Student leaders across the state are weighing options for making textbooks more affordable.
The UNC-system Board of Governors will discuss the issue in January after asking student body presidents last week to present information about their schools’ textbook programs and to propose ideas for keeping textbook costs low.
“It’s something the board has kind of been focused on for a while,” said Greg Doucette, president of the Association of Student Governments, which is responsible for coordinating activities between the 17 UNC-system schools.
The student leaders examined the two types of programs — guaranteed buyback and rentals — used throughout the system to keep the prices of textbooks low for students at last week’s meeting.
“The general impression is that the textbook policies work when the students can use them,” Doucette said.
The guaranteed buyback, a program implemented at 12 universities, including UNC-Chapel Hill, allows students to sell their books back to campus bookstores at 40 percent to 50 percent of what they paid.
UNC-CH Student Body President Jasmin Jones said the program is working fairly well, but the main problem arises when professors change books because students do not get the full payback promised.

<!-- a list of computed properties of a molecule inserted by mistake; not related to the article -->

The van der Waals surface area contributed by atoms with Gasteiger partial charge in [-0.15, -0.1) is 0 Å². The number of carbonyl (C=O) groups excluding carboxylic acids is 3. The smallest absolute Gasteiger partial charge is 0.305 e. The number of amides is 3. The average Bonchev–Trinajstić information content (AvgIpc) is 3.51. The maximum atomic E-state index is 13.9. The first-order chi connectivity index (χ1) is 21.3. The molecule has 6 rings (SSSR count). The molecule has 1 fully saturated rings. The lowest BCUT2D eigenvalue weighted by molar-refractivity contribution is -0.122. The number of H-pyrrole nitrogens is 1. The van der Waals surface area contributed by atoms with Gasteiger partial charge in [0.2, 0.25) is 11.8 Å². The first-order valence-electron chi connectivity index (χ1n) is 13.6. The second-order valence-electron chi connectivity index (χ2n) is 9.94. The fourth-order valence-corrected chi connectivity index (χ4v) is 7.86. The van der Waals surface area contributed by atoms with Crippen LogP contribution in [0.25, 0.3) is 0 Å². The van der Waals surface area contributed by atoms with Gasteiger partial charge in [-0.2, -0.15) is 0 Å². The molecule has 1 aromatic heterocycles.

Doucette said ASG is trying to see if they can place limits on how often a book can be changed.
However, UNC-Wilmington Student Body President Mark Blackwell said the buyback program does not need much improvement.
“Our buyback, I believe, has been quite effective,” Blackwell said.
His administration has worked to make more books guaranteed and to cut down the use of course packs, Blackwell said.
The second program, used mainly at the smaller UNC-system schools, allows students to rent books by charging a blanket fee along with tuition costs.
“You may still additionally have to buy one or two text books,” said Applachian State Student Body President Jonathan Meisner.
The rental fee at ASU is about $200, Meisner said.
But Doucette said he was unsure if the program could be implemented on larger campuses, despite its success at smaller ones.
“The student fee for it would be so exorbitantly huge that really the buyback program is the better deal,” he said.
Jones proposed an alternative to cut the costs of textbooks — making them tax free.
“We don’t get to buy the books on the day that the state has its tax free day,” Jones said.
But Jones said she wasn’t sure whether or not it will happen.
“We understand that that’s going to be difficult,” she said.
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